It’s a good question. Others may have other definitions, but for our purposes a COMMONER is someone that either is, or is an advocate for, the common man (note I am being old school here, using the inclusive masculine). A commoner is someone that is conscious of, and works for the progress of, the common good; someone that seeks the best for the most, starting at the bottom. There is no formulaic prescription for solutions implied in the term. A commoner is not a communist, nor a corporatist.
Some other relevant definitions:
Christian Democracy – a political ideology and movement that began in large measure as a response to the anti-Christian and anti-cultural nature of the French Revolution and Marxism on the one hand, and the anti-worker and anti-social nature of Social Darwinism and laissez-faire capitalism on the other. It is distinct from Christianity as a religion, and most Christian democratic parties today do not have a religious criterion for membership or service. Christian democracy as an ideology is a form of communitarianism. It is a political philosophy focusing on the health of the community in all areas of community existence. This community orientation is often considered right-leaning in regard to moral and cultural issues and left-leaning in regard to social justice, labor and socio-economic issues. Christian democratic parties generally claim a strong social conscience, in the sense of great respect for the dignity of the human person from conception to natural death, emphasizing the alleviation of poverty, and maintenance of a basic level of societal protection keeping the weak from abandonment and destitution, and the regulation of market forces for the common good (advocating a “social market economy”). It may also be seen as liberal as it upholds human rights and individual initiative (read personal responsibility). It may be seen as federalistic and traditional in that it emphasizes sphere sovereignty and subsidiarity, and maintaining local and regional cultural distinctives, as well as upholding universal traditions. It may be seen as green in that it advocates positive stewardship of the creation, especially through using renewable energy, and avoiding activities that destroy the environment. Christian democracy is a significant force in the political mainstream of Europe and Latin America, but is less common on other continents. Christian democratic parties in Latin America are generally more inclined to be on the center-left regarding economics, while their European counterparts tend to be closer to the political center, or center-right, on economic issues.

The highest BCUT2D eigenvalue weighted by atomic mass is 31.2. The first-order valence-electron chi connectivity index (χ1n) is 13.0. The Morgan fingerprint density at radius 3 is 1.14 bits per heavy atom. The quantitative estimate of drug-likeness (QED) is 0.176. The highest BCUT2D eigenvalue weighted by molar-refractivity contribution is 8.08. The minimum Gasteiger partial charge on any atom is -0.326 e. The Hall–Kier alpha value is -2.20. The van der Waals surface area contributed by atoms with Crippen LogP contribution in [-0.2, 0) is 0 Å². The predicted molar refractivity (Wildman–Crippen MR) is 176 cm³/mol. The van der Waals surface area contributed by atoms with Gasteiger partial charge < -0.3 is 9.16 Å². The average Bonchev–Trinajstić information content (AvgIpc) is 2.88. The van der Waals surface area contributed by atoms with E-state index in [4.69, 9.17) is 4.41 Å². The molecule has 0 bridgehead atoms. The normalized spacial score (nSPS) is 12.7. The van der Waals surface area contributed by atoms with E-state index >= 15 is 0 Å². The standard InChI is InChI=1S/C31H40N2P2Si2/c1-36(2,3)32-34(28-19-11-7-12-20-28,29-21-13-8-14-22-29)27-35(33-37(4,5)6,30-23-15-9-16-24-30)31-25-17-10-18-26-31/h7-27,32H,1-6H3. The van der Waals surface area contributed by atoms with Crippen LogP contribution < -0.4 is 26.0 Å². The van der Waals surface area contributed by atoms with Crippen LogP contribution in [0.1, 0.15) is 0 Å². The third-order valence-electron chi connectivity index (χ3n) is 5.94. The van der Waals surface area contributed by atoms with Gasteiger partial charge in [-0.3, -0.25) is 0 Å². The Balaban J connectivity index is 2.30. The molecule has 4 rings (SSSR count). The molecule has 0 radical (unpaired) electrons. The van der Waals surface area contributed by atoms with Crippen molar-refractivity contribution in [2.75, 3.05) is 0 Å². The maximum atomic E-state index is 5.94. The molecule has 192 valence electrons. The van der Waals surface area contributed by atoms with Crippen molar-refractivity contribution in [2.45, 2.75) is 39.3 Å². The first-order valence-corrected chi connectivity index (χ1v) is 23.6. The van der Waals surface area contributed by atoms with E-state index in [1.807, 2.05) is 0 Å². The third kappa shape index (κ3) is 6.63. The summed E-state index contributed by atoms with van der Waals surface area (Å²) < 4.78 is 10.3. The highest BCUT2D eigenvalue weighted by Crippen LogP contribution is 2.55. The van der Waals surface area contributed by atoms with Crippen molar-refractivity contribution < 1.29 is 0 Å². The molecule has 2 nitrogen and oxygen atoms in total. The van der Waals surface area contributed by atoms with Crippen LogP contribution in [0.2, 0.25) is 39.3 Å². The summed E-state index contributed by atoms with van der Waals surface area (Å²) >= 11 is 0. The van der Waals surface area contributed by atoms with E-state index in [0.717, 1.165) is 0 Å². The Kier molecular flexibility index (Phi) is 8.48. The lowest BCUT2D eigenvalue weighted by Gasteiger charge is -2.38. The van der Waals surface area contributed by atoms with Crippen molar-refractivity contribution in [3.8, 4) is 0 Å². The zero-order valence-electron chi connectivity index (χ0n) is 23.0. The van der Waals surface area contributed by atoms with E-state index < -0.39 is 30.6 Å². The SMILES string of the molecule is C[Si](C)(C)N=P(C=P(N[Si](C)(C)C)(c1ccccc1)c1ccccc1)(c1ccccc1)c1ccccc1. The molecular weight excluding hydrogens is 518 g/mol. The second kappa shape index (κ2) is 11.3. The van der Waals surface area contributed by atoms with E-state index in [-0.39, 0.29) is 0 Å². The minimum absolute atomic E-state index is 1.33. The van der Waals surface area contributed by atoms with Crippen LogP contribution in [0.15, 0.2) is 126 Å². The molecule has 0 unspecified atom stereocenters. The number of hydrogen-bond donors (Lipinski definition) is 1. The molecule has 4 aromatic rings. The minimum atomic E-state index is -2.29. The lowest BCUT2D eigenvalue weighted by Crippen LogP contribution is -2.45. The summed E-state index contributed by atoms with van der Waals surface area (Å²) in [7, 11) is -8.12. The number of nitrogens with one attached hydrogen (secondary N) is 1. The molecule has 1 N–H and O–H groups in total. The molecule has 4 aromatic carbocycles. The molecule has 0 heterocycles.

Christian Democrat – someone that advocates Christian Democracy, or is a member of a Christian democratic party; in the American context the term is sometimes used in reference to Christian members of the Democratic Party, though this is a misuse of the term (largely due to ignorance of the term in the American political scene) — note that in the American context a Christian Democrat is equally likely to be a member of either the Democratic or Republican parties, or no party at all (given the de facto binary choice offered by the system)
Pilgrim Progressive – a term I use (coined by me?) to refer to someone that could have been a follower of William Jennings Bryan at the turn of the 20th century; someone that is progressive but not liberal (according to the original meaning of that term); someone that is a commoner (as previously defined here) motivated by Christian or other religious belief; for example if someone were a Jew or Muslim progressive that advocated universal health care, a living wage (and other economic freedom measures), and was pro-life on abortion, that person might consider himself a “pilgrim progressive”; the term intentionally plays off the title of John Bunyan’s wonderful classic Pilgrim’s Progress, and intentionally makes reference to the first American settlers that sought religious freedom and societal progress from a Puritan perspective
Catholic Social Teaching – a body of teachings that have grown in tandum with Christian Democracy; they are official teaching of the Catholic Church, but they are amenable to and embraceable by Christians of all stripes (I say this as a non-Roman Catholic — and a Calvinistic Baptist), and non-Christians as well; a set of social teachings that begin with the principles of human dignity, solidarity, and subsidiarity; the teachings were first understood as such from the encyclical letter of Pope Leo XIII called Rerum Novarum